I'll tell you why.
Honey is complicated.
There are almost as many varieties of monofloral honey as there are varieties of flowers, and so many more than that if you take into account the infinitely variable mixtures that we call “wildflower” honey. Last Sunday, I brought my modest collection of ten different varietals of honey over to my friend Martina's backyard farm for a casual honey tasting. Fueled by honey-sweetened cocktails and homemade dill butter, and joined by Patrick Tobin, we tasted each variety in turn.
So what exactly makes buckwheat honey so different from, say, orange honey?
It’s important to note that all nectar-based honeys, regardless of variety, are created in the same basic manner. A forager bee collects nectar from blooming plants, accumulating as much as seventy milligrams (85% of the body weight of an average bee!) from up to 1500 individual flowers per trip. Once back in the hive the forager passes its nectar load to a house bee, which will begin to “ripen” the nectar into honey. The house bee adds enzymes, bacteria, and yeasts, which start to break down and reassemble the natural sugars contained in the nectar into a variety of new compounds. As these reactions take place, the house bee starts to reduce the water content of the nectar, from a starting concentration of between 40% and 95%. It does this by forcing a droplet of the digesting nectar onto its proboscis, stretching it out to increase the surface area of the liquid and fanning its wings to evaporate the water. By doing this, and continually adding more and more nectar, the water content may be reduced to around 17%. At this point, the house bee will store the finished honey in a cell and coat it with a thin layer of fresh wax in order to preserve it.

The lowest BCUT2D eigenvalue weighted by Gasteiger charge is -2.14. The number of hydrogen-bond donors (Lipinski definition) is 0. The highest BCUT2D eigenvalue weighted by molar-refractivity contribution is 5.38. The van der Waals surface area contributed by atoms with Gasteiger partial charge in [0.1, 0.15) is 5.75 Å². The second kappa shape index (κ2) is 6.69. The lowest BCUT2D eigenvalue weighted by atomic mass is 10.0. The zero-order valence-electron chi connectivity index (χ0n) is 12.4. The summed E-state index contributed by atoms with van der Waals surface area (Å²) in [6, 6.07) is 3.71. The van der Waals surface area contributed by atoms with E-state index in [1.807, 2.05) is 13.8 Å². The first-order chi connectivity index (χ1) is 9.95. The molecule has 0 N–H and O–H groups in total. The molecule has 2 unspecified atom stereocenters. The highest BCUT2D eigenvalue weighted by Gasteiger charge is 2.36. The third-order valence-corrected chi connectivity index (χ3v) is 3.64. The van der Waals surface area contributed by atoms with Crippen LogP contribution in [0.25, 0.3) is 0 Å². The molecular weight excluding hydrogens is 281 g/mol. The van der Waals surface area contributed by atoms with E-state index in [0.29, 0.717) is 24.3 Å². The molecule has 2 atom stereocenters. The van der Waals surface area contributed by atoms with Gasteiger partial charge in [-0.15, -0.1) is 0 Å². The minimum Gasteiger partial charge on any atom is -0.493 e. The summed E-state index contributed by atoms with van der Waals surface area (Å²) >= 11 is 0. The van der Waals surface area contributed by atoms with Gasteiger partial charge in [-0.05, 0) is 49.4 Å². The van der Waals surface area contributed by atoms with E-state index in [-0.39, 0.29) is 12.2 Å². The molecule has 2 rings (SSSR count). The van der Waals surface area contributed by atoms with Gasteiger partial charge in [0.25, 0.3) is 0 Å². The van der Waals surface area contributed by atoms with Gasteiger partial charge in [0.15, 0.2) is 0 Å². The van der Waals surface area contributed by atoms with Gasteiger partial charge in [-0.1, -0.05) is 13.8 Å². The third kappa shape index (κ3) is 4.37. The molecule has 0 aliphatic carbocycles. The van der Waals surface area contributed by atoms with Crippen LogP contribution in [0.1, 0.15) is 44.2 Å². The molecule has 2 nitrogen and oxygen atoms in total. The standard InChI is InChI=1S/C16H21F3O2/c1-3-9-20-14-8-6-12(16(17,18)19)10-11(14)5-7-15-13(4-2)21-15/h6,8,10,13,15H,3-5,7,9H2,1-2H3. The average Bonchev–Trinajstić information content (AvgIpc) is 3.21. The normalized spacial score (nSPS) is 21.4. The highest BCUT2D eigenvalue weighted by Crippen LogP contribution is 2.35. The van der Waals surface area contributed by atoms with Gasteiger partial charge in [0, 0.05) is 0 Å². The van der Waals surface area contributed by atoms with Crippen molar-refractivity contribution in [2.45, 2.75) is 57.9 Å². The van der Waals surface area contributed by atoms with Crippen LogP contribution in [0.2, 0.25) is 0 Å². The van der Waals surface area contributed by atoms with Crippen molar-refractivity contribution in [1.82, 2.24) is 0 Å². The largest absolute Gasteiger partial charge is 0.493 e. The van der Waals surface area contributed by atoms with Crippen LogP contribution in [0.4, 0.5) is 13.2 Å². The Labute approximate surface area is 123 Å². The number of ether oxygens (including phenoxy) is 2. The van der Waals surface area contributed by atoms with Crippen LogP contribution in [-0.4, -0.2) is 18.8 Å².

|Tim: This is really interesting honey!|
Martina: This is a really interesting drink!
The simple answer to the question of why there are so many kinds of honey is obvious. Honey is generally categorized according to the flower or nectar source it was made from, and that source determines the characteristics of the end product. Buckwheat honey comes from hives surrounded by fields of blooming buckwheat. Orange blossom honey comes from hives placed in citrus orchards. The bees gather nectar from a single source simply because there is nothing else around (oh boy, monoculture!), and it's that singular nectar source or mix of sources that determines the specific aroma, flavor, and color of a honey. Buckwheat honey is buckwheat honey, whether it comes from Pennsylvania or Canada.
The real answer is, of course, a lot more complicated. The average honey is made up of:
17.2% waterThese, of course, are approximate values, and can vary hugely from honey to honey.
0.17% ash (minerals)
PLUS enzymes, proteins, vitamins, bacteria, yeasts, and pollen.